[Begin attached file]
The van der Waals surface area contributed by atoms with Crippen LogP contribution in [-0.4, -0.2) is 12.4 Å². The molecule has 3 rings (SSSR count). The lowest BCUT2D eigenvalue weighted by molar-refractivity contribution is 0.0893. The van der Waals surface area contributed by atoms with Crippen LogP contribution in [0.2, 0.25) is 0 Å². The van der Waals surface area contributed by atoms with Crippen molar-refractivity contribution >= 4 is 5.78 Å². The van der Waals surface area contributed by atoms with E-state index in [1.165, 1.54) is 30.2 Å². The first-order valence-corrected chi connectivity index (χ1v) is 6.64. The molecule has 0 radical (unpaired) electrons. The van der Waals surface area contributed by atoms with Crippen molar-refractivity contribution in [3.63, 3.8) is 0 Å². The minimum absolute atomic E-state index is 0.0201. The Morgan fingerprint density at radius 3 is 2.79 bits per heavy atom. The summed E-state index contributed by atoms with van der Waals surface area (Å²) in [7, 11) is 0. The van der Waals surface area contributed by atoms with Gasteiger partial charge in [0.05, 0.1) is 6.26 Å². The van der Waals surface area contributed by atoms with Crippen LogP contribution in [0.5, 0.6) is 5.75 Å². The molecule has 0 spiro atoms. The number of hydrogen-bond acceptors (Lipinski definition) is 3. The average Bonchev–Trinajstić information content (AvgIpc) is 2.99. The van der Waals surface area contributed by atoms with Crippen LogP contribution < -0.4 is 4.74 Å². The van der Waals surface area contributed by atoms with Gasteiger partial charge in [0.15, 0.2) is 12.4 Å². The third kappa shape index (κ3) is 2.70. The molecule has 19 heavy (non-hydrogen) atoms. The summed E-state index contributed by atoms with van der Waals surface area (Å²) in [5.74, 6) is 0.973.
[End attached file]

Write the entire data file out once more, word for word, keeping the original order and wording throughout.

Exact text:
The van der Waals surface area contributed by atoms with Crippen LogP contribution in [-0.4, -0.2) is 12.4 Å². The molecule has 3 rings (SSSR count). The lowest BCUT2D eigenvalue weighted by molar-refractivity contribution is 0.0893. The van der Waals surface area contributed by atoms with Crippen LogP contribution in [0.2, 0.25) is 0 Å². The van der Waals surface area contributed by atoms with Crippen molar-refractivity contribution >= 4 is 5.78 Å². The van der Waals surface area contributed by atoms with E-state index in [1.165, 1.54) is 30.2 Å². The first-order valence-corrected chi connectivity index (χ1v) is 6.64. The molecule has 0 radical (unpaired) electrons. The van der Waals surface area contributed by atoms with Crippen molar-refractivity contribution in [3.63, 3.8) is 0 Å². The minimum absolute atomic E-state index is 0.0201. The Morgan fingerprint density at radius 3 is 2.79 bits per heavy atom. The summed E-state index contributed by atoms with van der Waals surface area (Å²) in [7, 11) is 0. The van der Waals surface area contributed by atoms with Gasteiger partial charge in [0.05, 0.1) is 6.26 Å². The van der Waals surface area contributed by atoms with Crippen LogP contribution in [0.5, 0.6) is 5.75 Å². The molecule has 0 spiro atoms. The number of hydrogen-bond acceptors (Lipinski definition) is 3. The average Bonchev–Trinajstić information content (AvgIpc) is 2.99. The van der Waals surface area contributed by atoms with Crippen LogP contribution < -0.4 is 4.74 Å². The van der Waals surface area contributed by atoms with Gasteiger partial charge in [0.15, 0.2) is 12.4 Å². The third kappa shape index (κ3) is 2.70. The molecule has 19 heavy (non-hydrogen) atoms. The summed E-state index contributed by atoms with van der Waals surface area (Å²) in [5.74, 6) is 0.973.